Neotel launches uncapped LTE for South African enterprises

Neotel launches uncapped LTE for South African enterprises

Summary: Country's fifth LTE network goes live, but is the market already too crowded?

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TOPICS: Mobility
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South African network operator Neotel has launched the country's fifth LTE mobile network, offering uncapped data plans from R999 a month.

The service is initially available via 50 base stations around Johannesburg and Pretoria, and is subject to a 24-month contract.

Neotel says it will deliver uncapped, unshaped data using the 1,800MHz spectrum at speeds of 2Mbps, 5Mbps and 10Mbps. The faster packages will cost R1,799 and R2,899 respectively.

The company previously provided a mix of services based on fibre and EV-DO connectivity. With the launch of its latest service, it takes on the established mobile operators Vodacom, Telkom Mobile, MTN and Cell C, who have all been expanding their own LTE coverage over the last year.

Prior to the Neotel launch, the South African market was already extremely crowded, and the CEO of Cell C Alan Knott-Craig recently confirmed that his company had been in talks regarding consolidation with Telkom Mobile. Neotel's new service will be specifically targeted at business customers, however, and analyst Arthur Goldstuck of World Wide Worx says he doesn't expect it will affect competition for consumer accounts.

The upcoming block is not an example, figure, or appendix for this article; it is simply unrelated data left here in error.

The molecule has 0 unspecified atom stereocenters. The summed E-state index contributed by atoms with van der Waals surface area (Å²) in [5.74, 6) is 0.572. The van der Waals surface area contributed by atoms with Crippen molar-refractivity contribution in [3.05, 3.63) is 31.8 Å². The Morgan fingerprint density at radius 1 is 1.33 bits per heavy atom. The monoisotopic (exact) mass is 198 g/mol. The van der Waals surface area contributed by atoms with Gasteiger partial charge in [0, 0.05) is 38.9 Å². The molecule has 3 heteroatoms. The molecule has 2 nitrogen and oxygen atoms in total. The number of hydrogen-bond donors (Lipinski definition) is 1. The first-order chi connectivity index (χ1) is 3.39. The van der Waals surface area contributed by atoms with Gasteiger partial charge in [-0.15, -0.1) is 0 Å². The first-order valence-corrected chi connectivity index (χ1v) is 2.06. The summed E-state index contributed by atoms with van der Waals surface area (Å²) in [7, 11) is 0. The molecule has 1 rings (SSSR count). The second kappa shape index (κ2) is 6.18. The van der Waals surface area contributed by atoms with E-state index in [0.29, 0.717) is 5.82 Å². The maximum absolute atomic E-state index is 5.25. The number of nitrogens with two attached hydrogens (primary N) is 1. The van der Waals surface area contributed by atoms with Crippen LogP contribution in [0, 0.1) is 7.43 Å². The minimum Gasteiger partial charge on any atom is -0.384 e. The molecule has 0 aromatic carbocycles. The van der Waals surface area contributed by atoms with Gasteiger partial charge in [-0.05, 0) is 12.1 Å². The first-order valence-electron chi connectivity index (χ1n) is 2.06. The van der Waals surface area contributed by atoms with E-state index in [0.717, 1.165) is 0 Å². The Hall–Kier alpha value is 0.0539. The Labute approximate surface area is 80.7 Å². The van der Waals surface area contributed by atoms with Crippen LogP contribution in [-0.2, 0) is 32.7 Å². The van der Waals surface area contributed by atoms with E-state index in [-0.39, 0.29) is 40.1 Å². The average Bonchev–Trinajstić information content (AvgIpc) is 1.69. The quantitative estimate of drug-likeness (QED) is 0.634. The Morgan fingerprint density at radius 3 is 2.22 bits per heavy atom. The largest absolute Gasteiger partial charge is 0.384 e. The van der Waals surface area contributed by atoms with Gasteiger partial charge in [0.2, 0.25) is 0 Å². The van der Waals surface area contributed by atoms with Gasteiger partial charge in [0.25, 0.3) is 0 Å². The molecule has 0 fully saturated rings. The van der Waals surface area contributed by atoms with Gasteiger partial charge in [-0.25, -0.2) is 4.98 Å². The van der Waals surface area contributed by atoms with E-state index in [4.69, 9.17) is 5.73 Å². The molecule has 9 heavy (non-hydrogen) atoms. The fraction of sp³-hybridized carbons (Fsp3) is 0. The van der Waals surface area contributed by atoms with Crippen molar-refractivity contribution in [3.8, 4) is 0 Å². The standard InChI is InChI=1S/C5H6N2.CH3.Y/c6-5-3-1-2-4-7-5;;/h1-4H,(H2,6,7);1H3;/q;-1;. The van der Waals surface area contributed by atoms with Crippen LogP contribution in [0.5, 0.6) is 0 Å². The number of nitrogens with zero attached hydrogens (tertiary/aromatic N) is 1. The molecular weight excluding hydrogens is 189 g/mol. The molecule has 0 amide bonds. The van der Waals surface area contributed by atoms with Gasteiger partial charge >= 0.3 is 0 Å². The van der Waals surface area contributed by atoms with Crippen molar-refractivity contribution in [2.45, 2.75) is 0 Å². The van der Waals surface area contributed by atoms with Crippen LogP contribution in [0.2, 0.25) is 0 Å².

"Neotel's main aim is to use LTE to improve its existing services," he said. "These speeds are for replacing fixed lines, not for competing for mobile broadband customers. The company's core strengths have always been in the enterprise."

Competition is increasing elsewhere, however. Two new consumer MVNOs have also launched in the last month emphasising mobile data over voice from ISP Afrihost and Red Bull Mobile.

While all LTE services are still limited to the major urban areas, the development of high speed wireless services to rural areas and at lower cost was highlighted this week as a key priority by the new minister of communications, Yunus Carrim.

"We want to see realistic progress in broadband becoming more extensive, affordable and speedier," Carrim told the South African National Editors Forum. "We intend to finalise the government’s National Broadband Policy and Implementation Programme within three months."

At present, only 10 percent of the country has access to fixed line broadband, and LTE services regularly outperform ADSL networks in tests. Capped bundle prices make them an expensive option, even by South African standards — Vodacom, for example, offers 40GB of data for R999 on contract. According to a recent report by Research ICT Africa, almost four-fifths of all internet subscriptions in the country are over mobile.

Topic: Mobility

Adam Oxford

About Adam Oxford

Adam Oxford is the editor-in-chief of htxt.co.za, a South African tech blog that covers issues from around the country and the continent beyond. Based in Johannesburg but originally from the UK, he's written for most of the major technology publishers over the last 17 years, covering everything from PC gaming to photography to Linux to open data and emerging tech markets.

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